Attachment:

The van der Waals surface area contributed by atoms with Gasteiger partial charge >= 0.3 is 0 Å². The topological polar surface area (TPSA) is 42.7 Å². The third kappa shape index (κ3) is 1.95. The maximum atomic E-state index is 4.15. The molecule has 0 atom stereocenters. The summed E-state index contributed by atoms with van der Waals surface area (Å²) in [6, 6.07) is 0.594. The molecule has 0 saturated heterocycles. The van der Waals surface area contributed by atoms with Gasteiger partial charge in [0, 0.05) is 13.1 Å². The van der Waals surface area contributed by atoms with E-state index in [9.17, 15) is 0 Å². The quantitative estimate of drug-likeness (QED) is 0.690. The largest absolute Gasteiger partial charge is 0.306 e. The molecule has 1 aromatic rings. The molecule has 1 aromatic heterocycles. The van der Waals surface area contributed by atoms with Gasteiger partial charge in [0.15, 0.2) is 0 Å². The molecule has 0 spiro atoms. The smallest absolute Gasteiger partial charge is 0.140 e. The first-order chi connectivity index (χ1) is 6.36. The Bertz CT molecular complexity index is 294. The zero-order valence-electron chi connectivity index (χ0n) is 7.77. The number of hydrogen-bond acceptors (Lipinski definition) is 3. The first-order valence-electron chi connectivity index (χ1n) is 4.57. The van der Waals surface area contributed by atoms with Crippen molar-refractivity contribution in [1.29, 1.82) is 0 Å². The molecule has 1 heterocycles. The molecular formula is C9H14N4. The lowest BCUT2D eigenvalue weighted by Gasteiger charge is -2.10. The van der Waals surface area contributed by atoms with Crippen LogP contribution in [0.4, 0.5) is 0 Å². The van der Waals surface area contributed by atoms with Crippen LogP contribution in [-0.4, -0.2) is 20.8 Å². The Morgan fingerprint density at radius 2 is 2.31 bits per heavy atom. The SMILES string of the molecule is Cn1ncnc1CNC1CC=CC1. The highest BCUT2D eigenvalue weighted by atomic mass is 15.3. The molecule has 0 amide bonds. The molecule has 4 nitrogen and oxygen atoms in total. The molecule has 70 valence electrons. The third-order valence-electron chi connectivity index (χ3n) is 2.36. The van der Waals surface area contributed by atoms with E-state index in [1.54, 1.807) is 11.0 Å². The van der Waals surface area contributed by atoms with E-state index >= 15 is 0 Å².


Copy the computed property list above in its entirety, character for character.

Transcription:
The van der Waals surface area contributed by atoms with Gasteiger partial charge >= 0.3 is 0 Å². The topological polar surface area (TPSA) is 42.7 Å². The third kappa shape index (κ3) is 1.95. The maximum atomic E-state index is 4.15. The molecule has 0 atom stereocenters. The summed E-state index contributed by atoms with van der Waals surface area (Å²) in [6, 6.07) is 0.594. The molecule has 0 saturated heterocycles. The van der Waals surface area contributed by atoms with Gasteiger partial charge in [0, 0.05) is 13.1 Å². The van der Waals surface area contributed by atoms with E-state index in [9.17, 15) is 0 Å². The quantitative estimate of drug-likeness (QED) is 0.690. The largest absolute Gasteiger partial charge is 0.306 e. The molecule has 1 aromatic rings. The molecule has 1 aromatic heterocycles. The van der Waals surface area contributed by atoms with Gasteiger partial charge in [0.15, 0.2) is 0 Å². The molecule has 0 spiro atoms. The smallest absolute Gasteiger partial charge is 0.140 e. The first-order chi connectivity index (χ1) is 6.36. The Bertz CT molecular complexity index is 294. The zero-order valence-electron chi connectivity index (χ0n) is 7.77. The number of hydrogen-bond acceptors (Lipinski definition) is 3. The first-order valence-electron chi connectivity index (χ1n) is 4.57. The van der Waals surface area contributed by atoms with Crippen molar-refractivity contribution in [1.29, 1.82) is 0 Å². The molecule has 1 heterocycles. The molecular formula is C9H14N4. The lowest BCUT2D eigenvalue weighted by Gasteiger charge is -2.10. The van der Waals surface area contributed by atoms with Crippen LogP contribution in [0.4, 0.5) is 0 Å². The van der Waals surface area contributed by atoms with Crippen LogP contribution in [-0.4, -0.2) is 20.8 Å². The Morgan fingerprint density at radius 2 is 2.31 bits per heavy atom. The SMILES string of the molecule is Cn1ncnc1CNC1CC=CC1. The highest BCUT2D eigenvalue weighted by atomic mass is 15.3. The molecule has 0 amide bonds. The molecule has 4 nitrogen and oxygen atoms in total. The molecule has 70 valence electrons. The third-order valence-electron chi connectivity index (χ3n) is 2.36. The van der Waals surface area contributed by atoms with E-state index in [1.54, 1.807) is 11.0 Å². The van der Waals surface area contributed by atoms with E-state index >= 15 is 0 Å².